At last week’s hearing of the Senate Commerce, Science and Transportation Committee there was considerable discussion about the impact of mandatory budget reductions (sequestration) on research supported by the federal government. Senators and witnesses also spoke of the important role federally-sponsored university research plays in the creation of new companies. A survey released earlier this week and an October 30 report provide insight on both matters.
Impacts of Sequestration on Research at Private and Public Universities:
A survey of research universities revealed a wide range of negative impacts resulting from sequestration. A summary of these findings was released on November 11.
This survey of 171 public and private universities was sponsored by the Association of American Universities, the Association of Public and Land-grant Universities, and the Science Coalition. Forty-three percent (74) of the universities responded; the margin of error was +/- 10 percent.
“In the first seven months of sequestration, 70 percent of responding universities cited delays in research projects and 70 percent experienced reductions in the number of new research grants,” the survey summary states. In other findings, reductions of up to 31 percent were made in research-related staffing positions. Responding universities experienced reductions, delays, or cancellations in undergraduate student research, equipment/instrumentation, conferences, research and training grants, admitted graduate students, projects, and field or experimental work.
The summary concludes:
“The results from the sequestration survey are an early indicator of the devastating impact that sustained cuts to research and higher education will have on the economy and the United States’ role as a global innovation leader. Research university leaders from both public and private universities express deep concerns about both the short-term impacts on current research and the long-term effects on future research and the scientific enterprise.
“University leaders noted that although sequestration was clearly harmful during its first year, it was not as damaging as it could have been. Some universities and federal science agencies were able to ameliorate the impacts via short-term tactics such as exhausting reserve funds, temporarily realigning activities, and provisionally reassigning staff, faculty and students. However, these devices will not be available to cushion the impact of sequestration in 2014 and beyond.”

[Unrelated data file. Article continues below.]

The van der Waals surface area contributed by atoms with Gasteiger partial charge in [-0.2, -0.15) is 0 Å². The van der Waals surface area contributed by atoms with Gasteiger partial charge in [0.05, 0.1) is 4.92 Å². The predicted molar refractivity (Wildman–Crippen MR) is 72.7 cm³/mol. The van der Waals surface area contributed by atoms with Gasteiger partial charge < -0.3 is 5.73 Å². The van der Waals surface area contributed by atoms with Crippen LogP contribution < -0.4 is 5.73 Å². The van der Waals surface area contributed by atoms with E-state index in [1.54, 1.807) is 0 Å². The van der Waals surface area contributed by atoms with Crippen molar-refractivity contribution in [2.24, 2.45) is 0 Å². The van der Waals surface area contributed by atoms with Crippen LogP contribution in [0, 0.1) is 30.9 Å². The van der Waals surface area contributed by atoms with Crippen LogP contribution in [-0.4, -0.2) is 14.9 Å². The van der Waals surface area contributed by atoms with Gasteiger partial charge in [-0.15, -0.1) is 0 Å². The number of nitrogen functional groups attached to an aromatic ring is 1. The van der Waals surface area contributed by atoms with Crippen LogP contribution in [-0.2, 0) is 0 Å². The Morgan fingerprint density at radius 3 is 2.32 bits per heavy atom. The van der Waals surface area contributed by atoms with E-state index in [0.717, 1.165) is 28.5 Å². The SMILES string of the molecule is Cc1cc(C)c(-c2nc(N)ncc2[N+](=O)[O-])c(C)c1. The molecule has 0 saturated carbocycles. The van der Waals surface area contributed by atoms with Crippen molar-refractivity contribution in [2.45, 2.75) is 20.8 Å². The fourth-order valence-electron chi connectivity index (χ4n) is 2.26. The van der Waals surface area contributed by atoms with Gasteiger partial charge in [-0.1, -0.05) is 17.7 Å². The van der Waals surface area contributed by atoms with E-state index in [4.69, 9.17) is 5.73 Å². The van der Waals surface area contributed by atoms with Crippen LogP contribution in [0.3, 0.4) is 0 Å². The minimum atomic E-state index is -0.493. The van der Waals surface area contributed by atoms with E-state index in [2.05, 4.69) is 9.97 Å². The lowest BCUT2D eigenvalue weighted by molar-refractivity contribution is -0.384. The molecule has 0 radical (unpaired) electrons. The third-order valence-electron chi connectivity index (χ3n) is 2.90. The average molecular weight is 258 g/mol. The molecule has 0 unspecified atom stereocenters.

Under the provisions of the Budget Control Act, mandatory budget reductions (sequestration) will continue through FY 2021.
Role of Federally-Funded University Research in New Companies:
The important role that federally-funded research plays in the development of high technology companies is often discussed by Washington policymakers. A report published by The Science Coalition provides examples of how federally-funded university research was instrumental in the establishment of 100 new companies.
The Science Coalition describes itself as “a nonprofit, nonpartisan organization of more than 50 of the nation’s leading public and private research universities.” The report explains “These companies were self-selected by the member universities of The Science Coalition and are illustrative of the many companies that are the result of federally funded university based research.”
For each of the 100 companies in “Sparking Economic Growth 2.0” the location, founding date, university at which the research was performed, number of company employees, public or private status, and technology is listed. The report also provides the name of the funding agency and the amount of federal funding.
Funding agencies include the Department of Agriculture, Department of Commerce, Department of Defense, Department of Education, Department of Energy, NASA, National Institutes of Health, and the National Science Foundation. Fifty universities were involved. The companies employ more than 7,200 people in 26 states, with the number of employees ranging from 2 to 1,169. An estimated $330 million in federal funding for university research was provided in amounts ranging from $40,000 to $35 million.
The Science Coalition has related information on its Success Stories website.